Hollywood Pride: A Celebration of LGBTQ+ Representation and Perseverance in Film

Sure, the movie is rarely as good as the book, but Alonso Duralde's Hollywood Pride: A Celebration of LGBTQ+ Representation and Perseverance in Film is a book that's as good as many movies: ceaselessly entertaining and surprising and, with its wealth of visual elements, quite the spectacle.

Vito Russo's The Celluloid Closet and its corresponding documentary are Duralde's frequent touchstones, but his like-themed Turner Classic Movies-branded effort offers something zippier. In eight chronological chapters, each launched with a page capturing its historical moment (the production code, the AIDS crisis), Duralde provides annotated lists of the period's LGBTQ+-relevant films, followed by brief bios of the era's queer film icons. Duralde, who's behind two Christmas-movie books as either author or coauthor, is a droll writer, but Hollywood Pride is serious business. Taking an "Is it good for the gays?" approach, he folds into his own assessments the sometimes-inharmonious insights of other cultural observers. In a section devoted to the golden era's sissy archetype, Duralde quotes both screenwriter Arthur Laurents, who calls the trope "disgusting," and actor/writer Harvey Fierstein, who's for "visibility at all costs."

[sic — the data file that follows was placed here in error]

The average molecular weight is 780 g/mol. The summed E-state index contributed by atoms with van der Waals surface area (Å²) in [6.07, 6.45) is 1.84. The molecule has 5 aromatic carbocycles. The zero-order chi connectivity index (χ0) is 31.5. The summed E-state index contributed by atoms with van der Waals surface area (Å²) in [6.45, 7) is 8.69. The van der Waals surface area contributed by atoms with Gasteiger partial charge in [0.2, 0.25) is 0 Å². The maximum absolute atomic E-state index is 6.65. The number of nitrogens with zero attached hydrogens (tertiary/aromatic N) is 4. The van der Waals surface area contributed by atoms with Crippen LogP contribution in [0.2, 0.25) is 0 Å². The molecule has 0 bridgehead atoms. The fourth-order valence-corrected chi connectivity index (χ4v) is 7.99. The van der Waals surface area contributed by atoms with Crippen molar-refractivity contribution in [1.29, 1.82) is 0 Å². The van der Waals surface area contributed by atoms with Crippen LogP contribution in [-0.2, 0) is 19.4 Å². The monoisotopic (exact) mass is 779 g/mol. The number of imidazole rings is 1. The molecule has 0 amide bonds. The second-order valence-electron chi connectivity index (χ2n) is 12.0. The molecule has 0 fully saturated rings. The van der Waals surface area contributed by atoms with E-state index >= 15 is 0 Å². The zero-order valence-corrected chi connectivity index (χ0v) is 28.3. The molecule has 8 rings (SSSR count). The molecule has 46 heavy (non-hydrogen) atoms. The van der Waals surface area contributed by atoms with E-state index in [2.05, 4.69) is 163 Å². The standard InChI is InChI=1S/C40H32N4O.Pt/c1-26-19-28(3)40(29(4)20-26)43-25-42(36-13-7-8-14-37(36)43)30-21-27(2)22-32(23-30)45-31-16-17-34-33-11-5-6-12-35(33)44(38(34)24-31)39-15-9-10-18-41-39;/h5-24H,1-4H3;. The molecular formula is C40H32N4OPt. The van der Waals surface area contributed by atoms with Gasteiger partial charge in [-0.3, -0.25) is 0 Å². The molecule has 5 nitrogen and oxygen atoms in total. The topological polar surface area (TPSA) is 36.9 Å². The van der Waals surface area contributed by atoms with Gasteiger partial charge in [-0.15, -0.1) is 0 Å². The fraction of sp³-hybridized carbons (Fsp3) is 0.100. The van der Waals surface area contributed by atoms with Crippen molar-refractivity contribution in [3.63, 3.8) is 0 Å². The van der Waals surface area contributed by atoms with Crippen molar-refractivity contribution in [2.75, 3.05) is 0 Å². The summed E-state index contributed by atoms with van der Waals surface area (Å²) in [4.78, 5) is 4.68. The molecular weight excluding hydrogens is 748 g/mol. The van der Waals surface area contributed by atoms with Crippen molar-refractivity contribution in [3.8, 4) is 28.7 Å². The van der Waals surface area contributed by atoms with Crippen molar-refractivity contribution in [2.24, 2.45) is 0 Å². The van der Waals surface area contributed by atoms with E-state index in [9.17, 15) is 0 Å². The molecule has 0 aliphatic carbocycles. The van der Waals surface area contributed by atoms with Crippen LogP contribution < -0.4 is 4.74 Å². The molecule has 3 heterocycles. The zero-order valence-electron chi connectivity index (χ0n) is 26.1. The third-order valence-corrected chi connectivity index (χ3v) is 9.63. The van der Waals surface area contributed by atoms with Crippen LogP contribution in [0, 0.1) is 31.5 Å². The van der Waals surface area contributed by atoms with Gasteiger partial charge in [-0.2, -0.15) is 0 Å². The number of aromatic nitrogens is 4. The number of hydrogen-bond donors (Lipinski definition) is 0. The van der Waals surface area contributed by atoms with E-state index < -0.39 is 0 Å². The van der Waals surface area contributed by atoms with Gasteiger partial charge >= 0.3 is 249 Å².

In that sportingly contentious spirit, readers of Hollywood Pride will doubtless bristle at the inclusion of some films (Frozen and Frozen II?) and lament the omission of others. About the latter gripe, readers should be mindful of Duralde's observation that it would hardly be possible to list "every single queer film produced" from around 1990 onward: "There are simply too many to count, and that's a good thing." --Nell Beram, author and freelance writer

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